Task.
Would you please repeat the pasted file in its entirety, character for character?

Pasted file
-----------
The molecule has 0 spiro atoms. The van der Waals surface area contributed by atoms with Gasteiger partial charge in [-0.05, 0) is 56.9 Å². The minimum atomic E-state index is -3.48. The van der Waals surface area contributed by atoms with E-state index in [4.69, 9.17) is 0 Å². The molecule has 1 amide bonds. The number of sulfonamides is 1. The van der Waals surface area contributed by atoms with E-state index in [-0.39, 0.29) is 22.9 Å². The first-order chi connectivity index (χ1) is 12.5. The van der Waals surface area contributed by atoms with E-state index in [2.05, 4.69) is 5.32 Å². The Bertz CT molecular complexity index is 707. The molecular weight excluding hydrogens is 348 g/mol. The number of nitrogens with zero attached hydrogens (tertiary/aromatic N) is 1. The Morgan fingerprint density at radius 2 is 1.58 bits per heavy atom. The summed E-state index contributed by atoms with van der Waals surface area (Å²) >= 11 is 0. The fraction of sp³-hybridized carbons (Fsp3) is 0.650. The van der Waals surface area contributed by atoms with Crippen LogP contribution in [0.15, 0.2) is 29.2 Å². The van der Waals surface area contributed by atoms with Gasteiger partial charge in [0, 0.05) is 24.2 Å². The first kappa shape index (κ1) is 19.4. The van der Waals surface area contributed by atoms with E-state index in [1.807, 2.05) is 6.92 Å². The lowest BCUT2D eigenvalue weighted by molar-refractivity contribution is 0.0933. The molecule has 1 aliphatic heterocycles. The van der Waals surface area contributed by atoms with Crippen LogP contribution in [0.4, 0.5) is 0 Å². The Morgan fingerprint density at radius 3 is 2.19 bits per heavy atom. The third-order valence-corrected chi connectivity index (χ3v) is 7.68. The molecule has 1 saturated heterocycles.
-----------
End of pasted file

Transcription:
The molecule has 0 spiro atoms. The van der Waals surface area contributed by atoms with Gasteiger partial charge in [-0.05, 0) is 56.9 Å². The minimum atomic E-state index is -3.48. The van der Waals surface area contributed by atoms with E-state index in [4.69, 9.17) is 0 Å². The molecule has 1 amide bonds. The number of sulfonamides is 1. The van der Waals surface area contributed by atoms with E-state index in [-0.39, 0.29) is 22.9 Å². The first-order chi connectivity index (χ1) is 12.5. The van der Waals surface area contributed by atoms with E-state index in [2.05, 4.69) is 5.32 Å². The Bertz CT molecular complexity index is 707. The molecular weight excluding hydrogens is 348 g/mol. The number of nitrogens with zero attached hydrogens (tertiary/aromatic N) is 1. The Morgan fingerprint density at radius 2 is 1.58 bits per heavy atom. The summed E-state index contributed by atoms with van der Waals surface area (Å²) >= 11 is 0. The fraction of sp³-hybridized carbons (Fsp3) is 0.650. The van der Waals surface area contributed by atoms with Crippen LogP contribution in [0.15, 0.2) is 29.2 Å². The van der Waals surface area contributed by atoms with Gasteiger partial charge in [0, 0.05) is 24.2 Å². The first kappa shape index (κ1) is 19.4. The van der Waals surface area contributed by atoms with E-state index in [1.807, 2.05) is 6.92 Å². The lowest BCUT2D eigenvalue weighted by molar-refractivity contribution is 0.0933. The molecule has 1 aliphatic heterocycles. The van der Waals surface area contributed by atoms with Crippen LogP contribution in [0.4, 0.5) is 0 Å². The Morgan fingerprint density at radius 3 is 2.19 bits per heavy atom. The third-order valence-corrected chi connectivity index (χ3v) is 7.68. The molecule has 1 saturated heterocycles.